It’s not easy being a coffee farmer. Plenty of challenges are at the forefront of nearly every task, from deciding which variety of plant to put in the ground, to accessing fertilizer, to the often-complicated logistics of getting the coffee to a buyer. As a coffee roasting business who is directly invested in our cooperatively-owned importer, Higher Grounds aims to support our farming partners every step of the way. So when the farmers of Manos Campesinas in Guatemala invited Cooperative Coffees’ roasters to come taste and evaluate the results of some experimental planting they did three years ago, I couldn’t resist the opportunity.
Coffee from Guatemala represents our third-highest-volume origin, finding its way into several products (Justice, Mayan Magic Espresso, Safe Passage, and Guatemalan San Marcos medium roast). The consistency and quality of this coffee makes it a versatile and popular offering. Three years ago, Manos Campesinas, the umbrella exporter for several producer cooperatives in Guatemala, was spurred to action by the large-scale devastation many farmers were experiencing as a result of La Roya (coffee leaf rust or fungus). Farmers were asking for solutions, and Manos wanted to help but didn’t yet have good answers. So they embarked upon an extensive research project to determine which coffee varieties would be most resistant to disease and perform the best at a range of elevations (since the elevation of their farms ranges from 1300-1800 meters above sea level), with different organic fertilization treatments. They wanted to measure quality, productivity, and resistance to both La Roya and Ojo de Gallo, another fungus. Both of these diseases can decimate entire coffee crops, drastically reducing yields and lowering quality. The technicos (technical advisers) on staff for Manos developed a methodology for conducting this experiment and for the data collection that has taken place over the last two years, recruiting and training farmers who could offer up space on their farms as test plots.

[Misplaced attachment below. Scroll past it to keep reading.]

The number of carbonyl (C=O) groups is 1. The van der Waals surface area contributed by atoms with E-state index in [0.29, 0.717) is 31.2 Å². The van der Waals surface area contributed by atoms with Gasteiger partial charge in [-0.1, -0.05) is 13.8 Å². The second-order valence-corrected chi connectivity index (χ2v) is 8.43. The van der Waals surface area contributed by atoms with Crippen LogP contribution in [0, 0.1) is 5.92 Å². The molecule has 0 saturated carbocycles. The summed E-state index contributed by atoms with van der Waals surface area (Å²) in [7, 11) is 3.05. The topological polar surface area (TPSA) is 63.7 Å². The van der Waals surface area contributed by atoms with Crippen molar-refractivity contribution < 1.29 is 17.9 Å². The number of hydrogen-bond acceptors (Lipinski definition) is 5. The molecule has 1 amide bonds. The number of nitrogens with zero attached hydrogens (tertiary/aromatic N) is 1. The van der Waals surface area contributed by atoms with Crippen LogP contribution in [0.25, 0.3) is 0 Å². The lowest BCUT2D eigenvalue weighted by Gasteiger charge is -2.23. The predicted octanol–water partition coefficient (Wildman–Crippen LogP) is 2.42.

This experimental planting project was funded by Cooperative Coffees, Equal Exchange, and a few other independent roasters who purchase from Manos Campesinas. (Higher Grounds contributes to Cooperative Coffees’ Resilience Fund, which is used to support projects like this one.) We’ve been buying coffee from them for over a decade, but this was the first time I had the opportunity to visit them in person. After three years of careful attention to these plants and lots of data collection, the first harvest was ready to roast and taste.
First we learned about the basis for research and data collection process:
Varietals planted: Icatu, Costa Rica 95, Catuai, Bourbon, Anacafe 14
Size of test plots: 1/2 hectare (1.2 acres), broken into 10 x 700 m2 sections
Number of plants: 1000 per plot (100 plants per section)
After the first year, two different fertilization treatments were applied. T1 was provided by Manos Campesinas and was the same for all test plots regardless of elevation, soil quality, or varietals. T2 was based on a recipe provided to each farmer, from which he mixed the ingredients he could find locally.
Every two months, Juan Carlos Mansilla, a technico for Manos (pictured above), logged data from 42 plants out of every 100-plant section, noting which plants had been affected by fungus and counting infected leaves. Twice a year, in January and July, he measured the thickness of plant stems.
After Marco Antonio, Manos' production coordinator (above), had presented their methodology, it was time to start tasting the coffees. Over the next two days, our six-cupper team tasted about 45 coffees, representing all the various plants that had produced fruit over the research period. The coffee had all been processed in the same way post-harvest and then carefully sample roasted (to a standard recipe for consistency across products) in the Manos Campesinas lab in Malacatan.
After six rounds of blind cupping (samples were coded so we didn’t know what each coffee was)—each of which took about one hour to set up 6-8 coffees, taste, discuss, and clean up—the results were tabulated and presented. Summary: there was a lot of data to analyze, and the cup quality scores are just a small piece of the puzzle. After two hours of discussion, only a few basic conclusions had been reached. Different varietals perform differently under different conditions at different elevations; no one variety scored universally better than others. The vast majority of scores were in the 83-85 point range, which means that they were all pretty good, and a few were excellent. So there’s still work to be done to figure out which coffees have the best combination of productivity, disease-resistance, and quality in each micro-climate.
All that said, this experience gave me a huge amount of respect for the commitment of these farmers. They initiated this project, they made it happen, and they’re continuing to seek out the best solutions, no matter how complicated, for the challenges they face. We’re proud to work with these incredible producers, and we look forward to continuing our partnership for years to come.
--Jennifer Yeatts, director of coffee